NSA Teams Up with Sun on OpenSolaris Security

Agency plans to transfer technology improvements to private sector

Sun Microsystems and the National Security Agency announced this week that they are working together to develop new security tools for the OpenSolaris operating system.

The project, which will be developed through the OpenSolaris community, will focus on integrating mandatory access control (MAC) via Flux Advanced Security Kernel (Flask) architecture and Type Enforcement. It's a task that NSA researchers have already been working on, according to the release.

"NSA is pleased that the work of its research organization in the area of secure computing is being used as a foundation for secure solutions by industry," said Dick Schaeffer, chief of NSA's Information Assurance Directorate, in a press release announcing the project. "We are committed to promoting transfer of those technologies to the private sector to improve the assurance of commercial products that are becoming more critical to the future of the U.S. Government infrastructure."

"The combination of the NSA's expertise and Sun's 18 years of experience in delivering mandatory access control solutions, along with its commitment to the open standards community, provides the basis for investigating the use of the Flask functionality with the OpenSolaris operating system," commented Sun President and CEO Jonathan Schwartz in the same release. "This is an opportunity to improve the security of an already robust OpenSolaris environment in a manner that may benefit government and commercial customers alike."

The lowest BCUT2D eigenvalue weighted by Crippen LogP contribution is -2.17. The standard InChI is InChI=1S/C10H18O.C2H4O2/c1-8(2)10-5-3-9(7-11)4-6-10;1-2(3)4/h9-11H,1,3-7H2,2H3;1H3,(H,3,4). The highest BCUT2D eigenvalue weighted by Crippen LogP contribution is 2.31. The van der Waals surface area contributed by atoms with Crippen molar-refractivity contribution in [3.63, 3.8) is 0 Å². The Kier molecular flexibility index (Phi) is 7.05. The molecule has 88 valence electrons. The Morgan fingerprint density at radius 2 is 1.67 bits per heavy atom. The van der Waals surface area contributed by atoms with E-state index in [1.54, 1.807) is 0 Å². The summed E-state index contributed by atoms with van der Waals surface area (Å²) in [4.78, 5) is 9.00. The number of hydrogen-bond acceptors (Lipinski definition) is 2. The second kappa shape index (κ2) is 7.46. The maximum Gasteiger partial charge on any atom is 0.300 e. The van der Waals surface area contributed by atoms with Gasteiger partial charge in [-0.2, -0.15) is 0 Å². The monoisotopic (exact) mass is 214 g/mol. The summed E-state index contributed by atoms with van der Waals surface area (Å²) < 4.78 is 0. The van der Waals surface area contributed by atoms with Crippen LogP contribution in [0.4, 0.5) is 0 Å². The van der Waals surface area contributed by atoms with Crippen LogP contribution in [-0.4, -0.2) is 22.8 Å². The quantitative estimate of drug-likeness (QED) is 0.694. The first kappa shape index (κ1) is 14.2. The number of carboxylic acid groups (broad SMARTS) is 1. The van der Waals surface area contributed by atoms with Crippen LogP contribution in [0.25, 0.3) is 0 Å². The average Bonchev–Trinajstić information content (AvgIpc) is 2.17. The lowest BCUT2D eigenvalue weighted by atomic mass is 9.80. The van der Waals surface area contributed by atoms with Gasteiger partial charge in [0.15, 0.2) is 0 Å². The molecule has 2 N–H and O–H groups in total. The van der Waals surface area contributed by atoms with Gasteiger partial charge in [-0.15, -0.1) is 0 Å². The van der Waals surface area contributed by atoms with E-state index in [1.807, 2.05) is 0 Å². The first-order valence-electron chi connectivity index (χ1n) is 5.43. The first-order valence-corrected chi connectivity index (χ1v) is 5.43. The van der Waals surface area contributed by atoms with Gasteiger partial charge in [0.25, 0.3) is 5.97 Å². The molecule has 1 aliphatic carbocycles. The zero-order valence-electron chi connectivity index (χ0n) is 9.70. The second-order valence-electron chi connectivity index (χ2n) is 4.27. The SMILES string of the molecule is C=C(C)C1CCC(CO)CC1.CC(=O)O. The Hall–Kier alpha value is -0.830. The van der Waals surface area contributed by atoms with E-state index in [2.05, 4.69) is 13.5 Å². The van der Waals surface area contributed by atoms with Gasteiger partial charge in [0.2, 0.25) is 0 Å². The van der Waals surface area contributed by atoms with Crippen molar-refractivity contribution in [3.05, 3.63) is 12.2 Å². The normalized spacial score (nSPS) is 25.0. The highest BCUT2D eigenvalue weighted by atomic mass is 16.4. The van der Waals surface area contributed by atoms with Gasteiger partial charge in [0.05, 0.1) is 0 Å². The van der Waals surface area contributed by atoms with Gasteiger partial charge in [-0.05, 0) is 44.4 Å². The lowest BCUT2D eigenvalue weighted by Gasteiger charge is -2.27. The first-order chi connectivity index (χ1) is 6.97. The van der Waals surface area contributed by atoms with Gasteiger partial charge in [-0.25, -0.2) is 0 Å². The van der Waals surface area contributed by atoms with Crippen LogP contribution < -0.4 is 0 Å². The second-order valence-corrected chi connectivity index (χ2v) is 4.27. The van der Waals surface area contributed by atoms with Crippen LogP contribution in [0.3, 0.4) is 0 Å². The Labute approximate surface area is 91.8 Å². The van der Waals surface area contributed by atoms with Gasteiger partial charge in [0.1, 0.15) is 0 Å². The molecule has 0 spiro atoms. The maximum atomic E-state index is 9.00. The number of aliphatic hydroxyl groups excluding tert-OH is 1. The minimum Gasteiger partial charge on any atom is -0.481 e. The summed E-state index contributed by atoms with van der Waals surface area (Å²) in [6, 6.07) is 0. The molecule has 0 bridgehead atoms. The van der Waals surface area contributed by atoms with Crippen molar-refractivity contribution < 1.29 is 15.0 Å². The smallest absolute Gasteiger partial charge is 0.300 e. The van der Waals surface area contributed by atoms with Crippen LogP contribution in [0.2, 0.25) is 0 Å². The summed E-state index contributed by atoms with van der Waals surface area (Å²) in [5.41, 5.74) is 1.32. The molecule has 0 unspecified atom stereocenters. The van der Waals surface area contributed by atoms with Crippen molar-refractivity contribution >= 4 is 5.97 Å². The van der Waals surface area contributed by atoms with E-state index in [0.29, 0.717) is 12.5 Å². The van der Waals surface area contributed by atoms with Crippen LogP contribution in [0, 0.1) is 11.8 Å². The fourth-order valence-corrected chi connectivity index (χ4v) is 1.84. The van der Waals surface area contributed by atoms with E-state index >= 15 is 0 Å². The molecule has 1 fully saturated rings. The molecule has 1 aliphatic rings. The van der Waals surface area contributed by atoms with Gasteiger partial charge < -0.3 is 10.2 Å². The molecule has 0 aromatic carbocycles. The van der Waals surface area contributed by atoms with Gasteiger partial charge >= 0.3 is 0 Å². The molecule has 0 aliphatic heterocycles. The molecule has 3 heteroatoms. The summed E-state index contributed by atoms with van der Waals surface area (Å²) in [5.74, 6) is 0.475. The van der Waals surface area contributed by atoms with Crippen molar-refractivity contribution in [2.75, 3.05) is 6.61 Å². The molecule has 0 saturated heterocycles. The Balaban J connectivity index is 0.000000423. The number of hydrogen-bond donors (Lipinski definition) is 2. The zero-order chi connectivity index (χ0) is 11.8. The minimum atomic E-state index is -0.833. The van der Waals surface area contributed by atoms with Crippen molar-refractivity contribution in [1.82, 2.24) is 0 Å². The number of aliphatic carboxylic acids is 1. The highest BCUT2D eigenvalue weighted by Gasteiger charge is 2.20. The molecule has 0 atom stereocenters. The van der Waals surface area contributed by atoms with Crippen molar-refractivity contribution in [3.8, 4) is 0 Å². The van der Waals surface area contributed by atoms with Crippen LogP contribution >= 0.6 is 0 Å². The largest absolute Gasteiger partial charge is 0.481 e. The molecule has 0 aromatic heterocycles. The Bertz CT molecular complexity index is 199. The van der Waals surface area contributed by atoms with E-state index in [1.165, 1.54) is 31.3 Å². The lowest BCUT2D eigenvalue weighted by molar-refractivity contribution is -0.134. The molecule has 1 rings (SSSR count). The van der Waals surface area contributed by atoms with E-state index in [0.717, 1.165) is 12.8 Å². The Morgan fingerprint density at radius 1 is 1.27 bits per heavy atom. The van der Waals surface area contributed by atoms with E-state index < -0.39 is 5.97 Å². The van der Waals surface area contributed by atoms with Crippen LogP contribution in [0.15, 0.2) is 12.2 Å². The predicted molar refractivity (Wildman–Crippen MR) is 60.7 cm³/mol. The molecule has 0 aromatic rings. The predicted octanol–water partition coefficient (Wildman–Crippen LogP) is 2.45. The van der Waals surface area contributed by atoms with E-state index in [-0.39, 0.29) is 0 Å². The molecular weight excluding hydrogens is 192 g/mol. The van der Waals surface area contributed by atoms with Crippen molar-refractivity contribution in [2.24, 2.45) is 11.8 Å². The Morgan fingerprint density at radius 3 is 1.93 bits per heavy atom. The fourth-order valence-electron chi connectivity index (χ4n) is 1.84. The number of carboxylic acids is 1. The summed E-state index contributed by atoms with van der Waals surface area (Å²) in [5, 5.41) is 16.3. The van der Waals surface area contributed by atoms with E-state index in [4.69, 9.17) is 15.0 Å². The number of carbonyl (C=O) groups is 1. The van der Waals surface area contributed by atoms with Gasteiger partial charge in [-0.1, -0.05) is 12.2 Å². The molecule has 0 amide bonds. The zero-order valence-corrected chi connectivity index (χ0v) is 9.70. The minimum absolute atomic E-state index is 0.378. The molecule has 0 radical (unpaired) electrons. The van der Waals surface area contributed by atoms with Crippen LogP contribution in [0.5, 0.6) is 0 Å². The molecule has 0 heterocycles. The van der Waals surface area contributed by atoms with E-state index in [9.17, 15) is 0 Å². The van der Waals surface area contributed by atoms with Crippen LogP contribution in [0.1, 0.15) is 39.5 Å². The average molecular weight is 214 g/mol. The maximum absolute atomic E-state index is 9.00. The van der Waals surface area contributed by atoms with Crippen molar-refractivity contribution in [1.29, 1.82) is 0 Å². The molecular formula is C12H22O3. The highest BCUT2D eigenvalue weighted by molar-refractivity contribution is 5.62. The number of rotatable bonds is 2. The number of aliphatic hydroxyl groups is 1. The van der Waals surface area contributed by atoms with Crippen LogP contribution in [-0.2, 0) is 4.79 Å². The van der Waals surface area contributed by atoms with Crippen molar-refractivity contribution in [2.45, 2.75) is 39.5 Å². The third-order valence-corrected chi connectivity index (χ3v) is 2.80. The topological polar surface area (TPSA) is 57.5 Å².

More information on this OpenSolaris project can be found here.

About the Author

Becky Nagel is the vice president of Web & Digital Strategy for 1105's Converge360 Group, where she oversees the front-end Web team and deals with all aspects of digital strategy. She also serves as executive editor of the group's media Web sites, and you'll even find her byline on PureAI.com, the group's newest site for enterprise developers working with AI. She recently gave a talk at a leading technical publishers conference about how changes in Web technology may impact publishers' bottom lines. Follow her on twitter @beckynagel.